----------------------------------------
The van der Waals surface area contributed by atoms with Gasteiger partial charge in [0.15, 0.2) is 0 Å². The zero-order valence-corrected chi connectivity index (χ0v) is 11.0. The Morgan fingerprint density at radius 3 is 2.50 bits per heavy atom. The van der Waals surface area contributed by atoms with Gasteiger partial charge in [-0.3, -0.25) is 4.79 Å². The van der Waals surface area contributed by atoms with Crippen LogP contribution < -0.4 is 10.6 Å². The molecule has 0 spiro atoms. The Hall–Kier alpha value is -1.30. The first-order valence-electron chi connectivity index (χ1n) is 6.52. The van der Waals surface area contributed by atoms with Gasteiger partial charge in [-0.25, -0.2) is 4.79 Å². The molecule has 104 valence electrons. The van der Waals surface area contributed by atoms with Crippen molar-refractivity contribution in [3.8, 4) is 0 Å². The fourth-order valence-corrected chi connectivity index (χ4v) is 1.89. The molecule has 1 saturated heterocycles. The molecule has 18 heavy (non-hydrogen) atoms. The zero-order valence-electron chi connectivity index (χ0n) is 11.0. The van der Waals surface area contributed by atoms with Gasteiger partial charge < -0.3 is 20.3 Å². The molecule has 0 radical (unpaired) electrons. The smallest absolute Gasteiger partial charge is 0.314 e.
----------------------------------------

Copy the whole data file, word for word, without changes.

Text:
The van der Waals surface area contributed by atoms with Gasteiger partial charge in [0.15, 0.2) is 0 Å². The zero-order valence-corrected chi connectivity index (χ0v) is 11.0. The Morgan fingerprint density at radius 3 is 2.50 bits per heavy atom. The van der Waals surface area contributed by atoms with Gasteiger partial charge in [-0.3, -0.25) is 4.79 Å². The van der Waals surface area contributed by atoms with Crippen LogP contribution < -0.4 is 10.6 Å². The molecule has 0 spiro atoms. The Hall–Kier alpha value is -1.30. The first-order valence-electron chi connectivity index (χ1n) is 6.52. The van der Waals surface area contributed by atoms with Gasteiger partial charge in [-0.25, -0.2) is 4.79 Å². The molecule has 104 valence electrons. The van der Waals surface area contributed by atoms with Crippen molar-refractivity contribution in [3.8, 4) is 0 Å². The fourth-order valence-corrected chi connectivity index (χ4v) is 1.89. The molecule has 1 saturated heterocycles. The molecule has 18 heavy (non-hydrogen) atoms. The zero-order valence-electron chi connectivity index (χ0n) is 11.0. The van der Waals surface area contributed by atoms with Gasteiger partial charge < -0.3 is 20.3 Å². The molecule has 0 radical (unpaired) electrons. The smallest absolute Gasteiger partial charge is 0.314 e.